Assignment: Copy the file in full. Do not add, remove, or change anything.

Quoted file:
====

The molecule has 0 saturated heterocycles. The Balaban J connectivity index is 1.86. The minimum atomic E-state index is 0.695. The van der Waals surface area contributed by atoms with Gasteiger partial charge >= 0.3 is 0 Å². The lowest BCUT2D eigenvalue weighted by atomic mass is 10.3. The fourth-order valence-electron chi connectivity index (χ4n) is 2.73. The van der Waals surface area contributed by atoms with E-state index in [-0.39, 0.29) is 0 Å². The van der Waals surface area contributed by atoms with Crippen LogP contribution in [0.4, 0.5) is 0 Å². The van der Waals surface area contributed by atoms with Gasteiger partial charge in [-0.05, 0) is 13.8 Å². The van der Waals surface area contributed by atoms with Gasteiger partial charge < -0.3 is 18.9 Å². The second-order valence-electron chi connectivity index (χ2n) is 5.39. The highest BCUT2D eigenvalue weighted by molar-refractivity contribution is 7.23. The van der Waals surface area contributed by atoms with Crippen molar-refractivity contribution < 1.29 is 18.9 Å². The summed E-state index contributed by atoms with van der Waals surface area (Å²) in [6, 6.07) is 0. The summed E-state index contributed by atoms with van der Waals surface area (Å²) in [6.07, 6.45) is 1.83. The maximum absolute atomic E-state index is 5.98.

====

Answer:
The molecule has 0 saturated heterocycles. The Balaban J connectivity index is 1.86. The minimum atomic E-state index is 0.695. The van der Waals surface area contributed by atoms with Gasteiger partial charge >= 0.3 is 0 Å². The lowest BCUT2D eigenvalue weighted by atomic mass is 10.3. The fourth-order valence-electron chi connectivity index (χ4n) is 2.73. The van der Waals surface area contributed by atoms with E-state index in [-0.39, 0.29) is 0 Å². The van der Waals surface area contributed by atoms with Crippen LogP contribution in [0.4, 0.5) is 0 Å². The van der Waals surface area contributed by atoms with Gasteiger partial charge in [-0.05, 0) is 13.8 Å². The van der Waals surface area contributed by atoms with Gasteiger partial charge < -0.3 is 18.9 Å². The second-order valence-electron chi connectivity index (χ2n) is 5.39. The highest BCUT2D eigenvalue weighted by molar-refractivity contribution is 7.23. The van der Waals surface area contributed by atoms with Crippen molar-refractivity contribution < 1.29 is 18.9 Å². The summed E-state index contributed by atoms with van der Waals surface area (Å²) in [6, 6.07) is 0. The summed E-state index contributed by atoms with van der Waals surface area (Å²) in [6.07, 6.45) is 1.83. The maximum absolute atomic E-state index is 5.98.